March (Alumni Giving) Madness 2019

Brian Gawor

Vice President of Research

April 5, 2019

We have the winners of the 2019 RNL March (Alumni Giving) Madness , our annual alumni giving tournament among colleges and universities in the NCAA basketball tournament.

This annual alumni giving tournament is our fun way to determine the top alumni giving institutions for higher education fundraising. We once again took the institutions in the men’s and women’s Division I NCAA Basketball Tournaments, analyzed their alumni giving statistics, and asked: “What if the tournament was decided by alumni giving, instead of basketball?”

2019 alumni giving tournament final brackets

Our seven-part methodology looks at key statistics like alumni participation, donor counts, changes over time, along with our “referees” judgments of online giving portals and young alumni engagement.

The full March (Alumni Giving) Madness 2019 Brackets

Check out the full brackets here!

And the 2019 winners are…

Women’s Bracket: The University of Notre Dame. A return winner for our tournament, the Fighting Irish alumni donors continue their generosity (and growth in numbers!). Notre Dame continues to have consistent alumni participation, and excitement with the Boldly Notre Dame campaign. They are also just really great at showcasing mission, impact and purpose throughought their online presence. For top performers in our “tournament” this was important.

Men’s Bracket: Duke University. Consistency was the name of the game for this year’s new tournament winner. A top performer on all six of our criteria, growing donors, solid participation, and very generous alumni. Key messages on the Duke giving site include “find your passion” and “see the impact.” These are key messaging areas for engaging 21st century donors. And I’m not going to lie, the fact that “Giving to Duke” appeared literally in the middle of my screen when I hit impressed me. Congrats on the win!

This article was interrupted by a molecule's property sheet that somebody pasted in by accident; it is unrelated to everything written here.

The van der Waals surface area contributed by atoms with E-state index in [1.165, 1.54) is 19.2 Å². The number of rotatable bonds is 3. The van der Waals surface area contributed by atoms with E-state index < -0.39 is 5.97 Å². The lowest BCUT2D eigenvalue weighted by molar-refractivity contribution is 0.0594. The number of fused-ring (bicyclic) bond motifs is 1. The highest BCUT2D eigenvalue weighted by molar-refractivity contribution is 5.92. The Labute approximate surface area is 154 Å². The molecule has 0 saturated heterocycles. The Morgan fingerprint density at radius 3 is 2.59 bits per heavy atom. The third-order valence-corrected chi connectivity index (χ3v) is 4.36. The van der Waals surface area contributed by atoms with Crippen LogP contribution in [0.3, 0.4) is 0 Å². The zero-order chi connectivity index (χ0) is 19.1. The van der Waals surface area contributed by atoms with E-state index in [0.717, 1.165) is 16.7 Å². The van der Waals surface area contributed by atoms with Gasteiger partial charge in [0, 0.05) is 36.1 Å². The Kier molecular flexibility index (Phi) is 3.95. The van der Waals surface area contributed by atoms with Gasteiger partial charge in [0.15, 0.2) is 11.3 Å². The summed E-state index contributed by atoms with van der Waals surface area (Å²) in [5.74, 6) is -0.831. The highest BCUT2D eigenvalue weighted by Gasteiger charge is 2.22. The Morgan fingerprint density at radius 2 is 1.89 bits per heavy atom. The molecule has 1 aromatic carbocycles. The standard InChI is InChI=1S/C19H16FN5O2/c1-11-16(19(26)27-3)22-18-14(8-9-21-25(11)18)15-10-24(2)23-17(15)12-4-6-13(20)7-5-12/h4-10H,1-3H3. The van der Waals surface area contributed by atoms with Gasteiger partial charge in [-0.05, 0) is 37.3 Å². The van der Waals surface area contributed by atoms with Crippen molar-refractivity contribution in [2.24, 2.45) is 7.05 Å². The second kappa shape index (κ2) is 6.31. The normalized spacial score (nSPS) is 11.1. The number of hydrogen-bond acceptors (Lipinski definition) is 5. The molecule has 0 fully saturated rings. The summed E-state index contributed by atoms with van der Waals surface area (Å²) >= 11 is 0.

All this year’s tournament participants are winners. As we approached the final bracket stages, we noticed some pretty incredible alumni giving and donor growth at the top institutions. All participants in this year’s tournaments should be congratulated, with than $4 billion given by alumni to these institutions in 2018.

Get the E-Book with the full alumni giving tournament results

Check out all the results, with expanded commentary on the stats, in our March (Alumni Giving) Madness 2019 e-book. Download your copy here.

2018 (Alumni Giving) Madness commentary from the refs:

Alumni participation, down again:

“There were some wild swings here, and even at name brand institutions. I get that people are focused on big gifts, but what are they going to do in 20 years when there is no pool to draw from?”

-Anonymous Tournament Ref

It’s about more than participation:

“Alumni participation is a key metric. But it’s not the only metric. At some institutions where alumni participation is flat or declining we actually saw a decent increase in donor counts. And a substantial increase in alumni total giving dollars. The question for these schools will be, can this be sustained over time? Fewer donors as a percent of the total means fewer major and planned gift prospects down the road. With enrollment growing and state support down, these schools will need to balance their engagement efforts and keep an eye on the long game.”

-Brian Gawor, RNL Fundraising Consulting

Young alumni engagement is mixed:

“This school had one of the best young alumni engagement programs I saw – special events for alumni, a robust social media presence, and plenty of volunteer opportunities. I have to imagine that it’s increasing their young alumni giving.”

– Anonymous tournament ref

“I’m looking at these photos and wondering, will the alumni event end at 6pm? A lot of gray hair!”

-Anonymous tournament ref

Online giving portals improving but still not great:

“This school had a pretty slick giving portal, just a few clicks to make a gift. I can see why their numbers are up.”